A study was undertaken to determine the incidence and type of laryngeal injury following long-term oral and nasal endotracheal intubation. Seventeen intensive care unit patients who were intubated from 5 to 9 days were studied. Seven patients had orotracheal intubation; 10 were intubated through the nose. Within 24 hours following extubation or tracheostomy. fiberoptic bronchoscopy was performed to evaluate the extent of laryngeal injury. A grading system used to quantify the degree of injury was based upon presence or absence of: vocal cord ulceration, vocal cord cratering and maceration, ulceration of the arytenoid or corniculate cartilages, ulceration of the glottic surface of the epiglottis, ulceration of the proximal posterior tracheal wall, supraglottic edema, and glottic closing abnormalities.
A standard lateral skull radiograph was performed on patients who had been nasally intubated. Anatomical measurements were ealculated from these radiographs in an attempt to correlate extreme variations from the normal with an increased incidence of laryngeal pathology. These measurements included calculation of palatal length ahd angulation and the position of the first cervical vertebra in an anterior-posterior position.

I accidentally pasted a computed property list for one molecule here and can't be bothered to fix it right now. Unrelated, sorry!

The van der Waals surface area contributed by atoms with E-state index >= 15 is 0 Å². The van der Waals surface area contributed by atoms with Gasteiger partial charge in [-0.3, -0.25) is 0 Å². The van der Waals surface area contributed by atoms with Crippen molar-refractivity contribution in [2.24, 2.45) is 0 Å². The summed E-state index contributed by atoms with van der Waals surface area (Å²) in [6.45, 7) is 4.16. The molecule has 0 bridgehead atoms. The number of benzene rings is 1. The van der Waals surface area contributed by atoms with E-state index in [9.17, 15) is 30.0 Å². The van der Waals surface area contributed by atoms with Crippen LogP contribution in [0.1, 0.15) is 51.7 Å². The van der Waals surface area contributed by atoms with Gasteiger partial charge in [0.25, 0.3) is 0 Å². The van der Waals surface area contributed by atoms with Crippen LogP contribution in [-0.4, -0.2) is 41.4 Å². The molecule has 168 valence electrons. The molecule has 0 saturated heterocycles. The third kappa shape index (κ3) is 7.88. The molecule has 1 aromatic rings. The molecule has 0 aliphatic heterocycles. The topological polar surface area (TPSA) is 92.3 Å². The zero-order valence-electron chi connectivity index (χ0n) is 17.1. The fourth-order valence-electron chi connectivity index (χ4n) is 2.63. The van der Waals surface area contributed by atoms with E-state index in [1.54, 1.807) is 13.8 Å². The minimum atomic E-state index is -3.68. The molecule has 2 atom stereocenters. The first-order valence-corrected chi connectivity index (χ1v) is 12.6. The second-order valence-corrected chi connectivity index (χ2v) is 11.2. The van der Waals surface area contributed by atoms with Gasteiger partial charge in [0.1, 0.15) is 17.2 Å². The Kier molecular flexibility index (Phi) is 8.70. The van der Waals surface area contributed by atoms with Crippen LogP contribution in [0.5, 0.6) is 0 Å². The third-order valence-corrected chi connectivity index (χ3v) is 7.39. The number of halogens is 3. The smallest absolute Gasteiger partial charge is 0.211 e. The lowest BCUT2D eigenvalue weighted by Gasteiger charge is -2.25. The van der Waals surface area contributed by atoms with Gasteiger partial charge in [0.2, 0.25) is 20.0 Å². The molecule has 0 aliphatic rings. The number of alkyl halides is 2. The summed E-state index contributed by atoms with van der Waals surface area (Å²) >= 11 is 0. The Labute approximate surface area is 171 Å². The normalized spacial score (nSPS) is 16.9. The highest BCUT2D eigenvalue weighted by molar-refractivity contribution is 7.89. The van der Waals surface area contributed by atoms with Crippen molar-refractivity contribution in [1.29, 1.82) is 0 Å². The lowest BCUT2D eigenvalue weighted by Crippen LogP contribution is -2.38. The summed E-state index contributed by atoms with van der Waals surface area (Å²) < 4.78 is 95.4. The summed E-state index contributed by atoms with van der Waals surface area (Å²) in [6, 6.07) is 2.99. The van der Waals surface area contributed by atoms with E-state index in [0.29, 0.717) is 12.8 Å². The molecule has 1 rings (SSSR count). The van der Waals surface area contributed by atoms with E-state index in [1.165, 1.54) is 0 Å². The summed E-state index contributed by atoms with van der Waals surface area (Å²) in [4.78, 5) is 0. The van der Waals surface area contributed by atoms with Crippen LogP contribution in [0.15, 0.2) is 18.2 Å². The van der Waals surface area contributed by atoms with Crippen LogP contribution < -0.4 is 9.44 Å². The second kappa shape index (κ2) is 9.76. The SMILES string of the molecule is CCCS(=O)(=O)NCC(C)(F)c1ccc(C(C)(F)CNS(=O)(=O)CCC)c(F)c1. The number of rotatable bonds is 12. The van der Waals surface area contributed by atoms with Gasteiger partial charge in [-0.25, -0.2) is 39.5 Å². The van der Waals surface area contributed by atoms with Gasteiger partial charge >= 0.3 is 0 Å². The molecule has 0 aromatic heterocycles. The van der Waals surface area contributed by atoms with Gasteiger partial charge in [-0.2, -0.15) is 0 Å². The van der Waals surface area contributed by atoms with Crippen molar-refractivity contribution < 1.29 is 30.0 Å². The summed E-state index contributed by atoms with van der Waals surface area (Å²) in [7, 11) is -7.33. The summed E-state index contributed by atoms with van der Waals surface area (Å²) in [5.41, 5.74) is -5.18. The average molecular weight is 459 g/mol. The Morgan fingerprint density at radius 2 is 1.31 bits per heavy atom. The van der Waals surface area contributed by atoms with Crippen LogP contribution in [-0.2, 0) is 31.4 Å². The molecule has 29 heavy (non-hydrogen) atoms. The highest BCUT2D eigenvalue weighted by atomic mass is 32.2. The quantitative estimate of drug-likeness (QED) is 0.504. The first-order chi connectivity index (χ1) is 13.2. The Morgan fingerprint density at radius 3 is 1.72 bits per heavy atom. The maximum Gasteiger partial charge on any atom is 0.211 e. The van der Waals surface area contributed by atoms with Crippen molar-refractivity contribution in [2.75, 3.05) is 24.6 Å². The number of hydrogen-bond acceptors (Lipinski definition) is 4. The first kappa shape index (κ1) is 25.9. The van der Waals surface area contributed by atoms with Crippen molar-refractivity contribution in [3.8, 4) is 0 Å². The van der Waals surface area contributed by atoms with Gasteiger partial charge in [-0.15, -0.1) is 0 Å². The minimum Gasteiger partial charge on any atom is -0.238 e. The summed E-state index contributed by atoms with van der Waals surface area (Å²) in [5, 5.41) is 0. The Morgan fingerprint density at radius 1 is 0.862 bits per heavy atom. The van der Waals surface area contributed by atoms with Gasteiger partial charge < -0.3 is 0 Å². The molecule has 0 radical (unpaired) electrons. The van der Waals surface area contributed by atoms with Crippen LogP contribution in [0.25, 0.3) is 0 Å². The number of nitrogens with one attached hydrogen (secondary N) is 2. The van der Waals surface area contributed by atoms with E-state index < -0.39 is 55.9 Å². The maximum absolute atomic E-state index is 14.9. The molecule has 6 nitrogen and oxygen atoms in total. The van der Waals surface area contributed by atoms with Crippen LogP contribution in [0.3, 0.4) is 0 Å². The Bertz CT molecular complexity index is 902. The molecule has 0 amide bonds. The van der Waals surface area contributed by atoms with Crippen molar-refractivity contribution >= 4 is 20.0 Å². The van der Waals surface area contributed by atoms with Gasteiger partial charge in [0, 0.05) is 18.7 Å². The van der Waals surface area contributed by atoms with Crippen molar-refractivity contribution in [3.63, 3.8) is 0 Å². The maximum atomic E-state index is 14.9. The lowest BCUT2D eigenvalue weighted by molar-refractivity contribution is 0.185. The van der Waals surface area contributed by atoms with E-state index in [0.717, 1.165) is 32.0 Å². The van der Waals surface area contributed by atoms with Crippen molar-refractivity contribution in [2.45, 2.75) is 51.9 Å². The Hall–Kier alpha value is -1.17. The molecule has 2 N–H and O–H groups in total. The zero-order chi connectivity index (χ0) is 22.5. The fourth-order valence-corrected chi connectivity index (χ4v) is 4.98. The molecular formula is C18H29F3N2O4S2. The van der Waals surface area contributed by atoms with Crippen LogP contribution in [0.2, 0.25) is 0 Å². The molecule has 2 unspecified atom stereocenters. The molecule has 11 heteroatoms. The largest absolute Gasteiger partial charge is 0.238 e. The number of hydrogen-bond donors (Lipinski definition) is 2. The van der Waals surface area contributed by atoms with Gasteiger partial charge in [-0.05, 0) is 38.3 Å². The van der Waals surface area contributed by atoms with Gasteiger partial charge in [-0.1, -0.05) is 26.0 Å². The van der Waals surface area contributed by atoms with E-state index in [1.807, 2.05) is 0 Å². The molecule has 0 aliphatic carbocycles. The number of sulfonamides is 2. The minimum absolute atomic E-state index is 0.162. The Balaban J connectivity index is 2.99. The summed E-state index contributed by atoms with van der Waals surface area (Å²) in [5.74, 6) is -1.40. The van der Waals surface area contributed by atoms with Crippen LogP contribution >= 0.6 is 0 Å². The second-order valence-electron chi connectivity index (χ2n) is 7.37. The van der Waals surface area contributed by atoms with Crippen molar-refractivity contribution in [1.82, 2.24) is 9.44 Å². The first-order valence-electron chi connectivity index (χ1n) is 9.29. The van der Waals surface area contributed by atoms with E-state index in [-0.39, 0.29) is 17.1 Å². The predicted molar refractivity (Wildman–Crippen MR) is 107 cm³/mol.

Although laryngeal damage was found following intubation by either route, our results showed that long-term oral endotracheal intubations were associated with injury approximately twice as often as were nasal intubations. We found no evidence that palatal length and angulation or position of the first cervical vertebra affected the incidence or type of laryngeal injury following nasotracheal intubation. We recommend nasal intubation over oral intubation in adult patients requiring long-term pulmonary support in whom there are no contraindications to nasotracheal intubation.